The first step of the disclosed method requires the obtaining of a conventional solid food material. The food material used can be any type of conventional foodstuff including, but not limited to, poultry, beef, pork, seafood, tofu, fruits, vegetables, potatoes, eggs, pastries, or pastas. The food material utilized may be cooked, raw, frozen, fresh, canned or preserved in some other manner.

The selected food material is then comminuted by any suitable means known in the art, including, but not limited to, grinding, bowl chopping, horizontal cutting, comitroling or emulsifying until the particulate size of the food product is reduced to a size such that ingestion without mastication is possible. Comminution can be achieved using any implements known in the art, including, but not limited to, a silent cutter, a food processor, a dicer, a comitrol, an extruder, an emulsifier, or a blender. It is preferred that the comminuted food material have a particle size of from about 0.005 to about 0.05 inches (most preferably from about 0.02 to about 0.03 inches). The selected food product may be marinated and vacuum tumbled to incorporate spices and flavoring prior to comminution. The comminuted food material is transferred to a convected oven, thermal screw, heat exchanger, bakery oven, or impingement oven for pathogen destruction, gelling, carmelization, protein denaturization, moisture removal or proofing. A temperature of at least about 71° C. is attained.

Following thermal processing, the food materials may be maintained at this high temperature, or it may be chilled to approximately 5° C. and placed in a bowl chopper with a gel that serves as a lubricant or thickener in an amount that will result in the food material having a viscosity suitable for easy swallowing, but which is not so viscous as to cause aspiration of the food material upon ingestion.

The amount of lubricant or thickener necessary to achieve this balance will vary depending on the identity of the particular lubricant/thickener used and the moisture content of the original food material, i.e., the higher the water content of the material, the lower the amount of the lubricant required. For example, a mixture containing comminuted strawberries will require less lubricant or thickener than a mixture of comminuted poultry. The amount of lubricant necessary will usually be from about 0.2% to about 4% by weight (on a dry weight basis) of the comminuted food material.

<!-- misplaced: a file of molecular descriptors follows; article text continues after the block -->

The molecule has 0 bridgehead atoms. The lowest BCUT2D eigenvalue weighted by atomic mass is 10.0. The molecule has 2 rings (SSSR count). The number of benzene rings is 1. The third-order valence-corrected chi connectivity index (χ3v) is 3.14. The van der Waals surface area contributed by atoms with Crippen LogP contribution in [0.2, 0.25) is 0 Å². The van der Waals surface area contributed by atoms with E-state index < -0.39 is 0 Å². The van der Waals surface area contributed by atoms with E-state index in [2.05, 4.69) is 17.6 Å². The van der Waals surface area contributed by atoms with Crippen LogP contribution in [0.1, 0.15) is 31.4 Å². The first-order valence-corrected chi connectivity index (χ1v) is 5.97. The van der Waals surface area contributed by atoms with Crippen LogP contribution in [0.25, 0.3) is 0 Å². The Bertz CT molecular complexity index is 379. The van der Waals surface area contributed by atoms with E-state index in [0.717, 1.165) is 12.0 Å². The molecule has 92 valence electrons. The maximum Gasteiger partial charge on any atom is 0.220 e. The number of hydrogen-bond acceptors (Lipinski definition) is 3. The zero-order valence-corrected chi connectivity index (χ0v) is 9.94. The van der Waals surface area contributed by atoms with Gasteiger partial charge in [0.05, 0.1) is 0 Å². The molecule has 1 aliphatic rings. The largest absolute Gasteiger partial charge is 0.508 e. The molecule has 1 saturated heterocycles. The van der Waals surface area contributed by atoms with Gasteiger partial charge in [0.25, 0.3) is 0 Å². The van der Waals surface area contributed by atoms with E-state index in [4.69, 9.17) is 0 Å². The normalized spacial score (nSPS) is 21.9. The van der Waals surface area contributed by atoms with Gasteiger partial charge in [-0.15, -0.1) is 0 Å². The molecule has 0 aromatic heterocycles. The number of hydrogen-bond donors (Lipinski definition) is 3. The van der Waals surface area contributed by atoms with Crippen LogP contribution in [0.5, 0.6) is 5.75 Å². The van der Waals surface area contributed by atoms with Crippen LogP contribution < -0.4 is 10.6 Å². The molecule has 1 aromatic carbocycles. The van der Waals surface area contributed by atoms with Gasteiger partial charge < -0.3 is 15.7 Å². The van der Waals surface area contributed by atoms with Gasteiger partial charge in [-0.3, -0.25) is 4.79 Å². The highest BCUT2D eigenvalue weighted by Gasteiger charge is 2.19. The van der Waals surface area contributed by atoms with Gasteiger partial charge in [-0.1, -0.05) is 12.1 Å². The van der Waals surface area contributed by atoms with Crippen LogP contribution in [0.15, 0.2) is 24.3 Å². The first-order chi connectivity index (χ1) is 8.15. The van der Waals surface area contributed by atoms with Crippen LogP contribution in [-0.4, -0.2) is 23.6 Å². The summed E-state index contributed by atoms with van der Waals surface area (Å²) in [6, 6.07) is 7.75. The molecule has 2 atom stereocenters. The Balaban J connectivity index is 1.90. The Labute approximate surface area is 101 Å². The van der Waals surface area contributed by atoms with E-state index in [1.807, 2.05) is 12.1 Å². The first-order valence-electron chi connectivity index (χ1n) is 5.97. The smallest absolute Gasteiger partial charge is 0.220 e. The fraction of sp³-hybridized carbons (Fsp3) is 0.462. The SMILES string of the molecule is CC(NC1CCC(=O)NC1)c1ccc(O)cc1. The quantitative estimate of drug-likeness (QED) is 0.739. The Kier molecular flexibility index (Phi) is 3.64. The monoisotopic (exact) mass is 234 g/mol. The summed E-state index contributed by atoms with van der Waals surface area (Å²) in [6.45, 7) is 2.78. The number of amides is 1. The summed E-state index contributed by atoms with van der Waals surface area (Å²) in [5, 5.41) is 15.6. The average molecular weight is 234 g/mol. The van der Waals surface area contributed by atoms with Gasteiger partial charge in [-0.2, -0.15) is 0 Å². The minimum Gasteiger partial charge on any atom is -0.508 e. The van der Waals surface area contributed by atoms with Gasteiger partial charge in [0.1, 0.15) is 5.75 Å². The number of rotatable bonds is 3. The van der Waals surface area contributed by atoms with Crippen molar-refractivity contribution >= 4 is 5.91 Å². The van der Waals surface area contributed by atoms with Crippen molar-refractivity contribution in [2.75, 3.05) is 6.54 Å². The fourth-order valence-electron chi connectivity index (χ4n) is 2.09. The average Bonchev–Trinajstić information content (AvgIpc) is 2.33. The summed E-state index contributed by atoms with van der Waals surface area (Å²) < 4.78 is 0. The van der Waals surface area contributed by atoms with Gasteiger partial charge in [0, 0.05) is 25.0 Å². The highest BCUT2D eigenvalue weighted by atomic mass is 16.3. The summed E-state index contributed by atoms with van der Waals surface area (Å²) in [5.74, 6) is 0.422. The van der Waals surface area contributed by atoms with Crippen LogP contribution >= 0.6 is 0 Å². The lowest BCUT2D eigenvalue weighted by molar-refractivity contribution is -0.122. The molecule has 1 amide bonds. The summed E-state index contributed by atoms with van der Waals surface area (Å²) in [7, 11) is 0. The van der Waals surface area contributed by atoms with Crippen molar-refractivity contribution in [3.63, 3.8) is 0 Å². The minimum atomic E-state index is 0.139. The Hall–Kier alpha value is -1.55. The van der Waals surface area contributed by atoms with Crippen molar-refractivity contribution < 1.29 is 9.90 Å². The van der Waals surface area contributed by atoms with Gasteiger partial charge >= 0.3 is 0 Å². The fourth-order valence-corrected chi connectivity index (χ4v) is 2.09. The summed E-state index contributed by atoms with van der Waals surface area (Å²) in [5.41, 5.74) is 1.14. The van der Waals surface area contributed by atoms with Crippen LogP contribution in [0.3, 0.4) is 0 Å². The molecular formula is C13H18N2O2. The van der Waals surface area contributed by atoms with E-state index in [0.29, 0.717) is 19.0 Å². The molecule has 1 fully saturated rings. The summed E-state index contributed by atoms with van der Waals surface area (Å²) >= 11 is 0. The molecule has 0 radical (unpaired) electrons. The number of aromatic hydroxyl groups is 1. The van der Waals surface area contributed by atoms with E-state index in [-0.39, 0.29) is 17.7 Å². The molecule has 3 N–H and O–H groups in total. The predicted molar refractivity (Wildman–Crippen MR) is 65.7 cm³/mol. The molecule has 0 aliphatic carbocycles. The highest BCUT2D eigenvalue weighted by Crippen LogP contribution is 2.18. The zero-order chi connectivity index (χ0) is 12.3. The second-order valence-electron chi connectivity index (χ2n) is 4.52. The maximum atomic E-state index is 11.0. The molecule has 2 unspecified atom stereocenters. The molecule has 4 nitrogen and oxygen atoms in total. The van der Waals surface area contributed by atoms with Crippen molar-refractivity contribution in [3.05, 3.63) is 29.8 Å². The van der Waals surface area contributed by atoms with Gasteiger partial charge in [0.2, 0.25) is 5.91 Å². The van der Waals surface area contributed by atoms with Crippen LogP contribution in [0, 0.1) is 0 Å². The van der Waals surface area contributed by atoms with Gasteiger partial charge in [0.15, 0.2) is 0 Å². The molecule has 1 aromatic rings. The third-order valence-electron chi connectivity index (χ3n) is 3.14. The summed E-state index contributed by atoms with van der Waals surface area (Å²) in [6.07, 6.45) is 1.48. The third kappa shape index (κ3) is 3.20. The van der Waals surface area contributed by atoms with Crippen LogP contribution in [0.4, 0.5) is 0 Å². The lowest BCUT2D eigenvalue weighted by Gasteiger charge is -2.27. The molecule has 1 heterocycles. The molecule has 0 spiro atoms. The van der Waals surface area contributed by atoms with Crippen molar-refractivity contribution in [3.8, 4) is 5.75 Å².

Substances which can be used as lubricant or thickener include, but are not limited to, yam flour, rice flour, Konjac flour, wheat flour, tapioca, corn starch, pectins, soy flour, natural gums, gelatins, cellulose, inulin, oat fiber, whey, and potato starch, or a mixture of those materials. Yam flour, rice flour, Konjac flour, tapioca, corn starch, potato starch, natural gums, and mixtures thereof are preferred These materials may be introduced into the food mixture in the form of an aqueous gel, with Konjac flour being a particularly preferred lubricant/thickener.

Seasonings, flavorings and nutritional supplements may be added to the mixture, generally before thermal processing. Seasonings may include any herbs or spices commonly known in the art, including salt and pepper. Flavorings may be naturally or artificially derived. Nutritional supplements of synthetic or natural origin may be added to enhance the existing nutritional value of the food product. If the food product is targeted to individuals suffering from a particular disease or illness, e.g., diabetes, irritable bowel syndrome, Alzheimers Disease, osteo-arthritis, or oncological cardiovascular conditions, a specific nutritional supplement which confers a recognized nutritional advantage to those suffering from the relevant illness may be added.

The comminuted food mixture is then deposited in an individual mold or form which serves to sculpt it into a desired shape. The mold may be any shape, although use of a mold representing the exact shape and detail of the original conventional solid food material is preferred. For example, a comminuted food mixture that was derived from corn is placed in a mold which forms it into a shape representing a longitudinally bisected piece of corn on the cob, a mixture derived from comminuted beef can be molded into the form of a steak, and a mixture derived from chicken can be molded into the form of a boneless chicken breast. The comminuted food mixture can be deposited in such molds or forms by any means. However, use of an eight-head filler has been found to be most efficient for this purpose.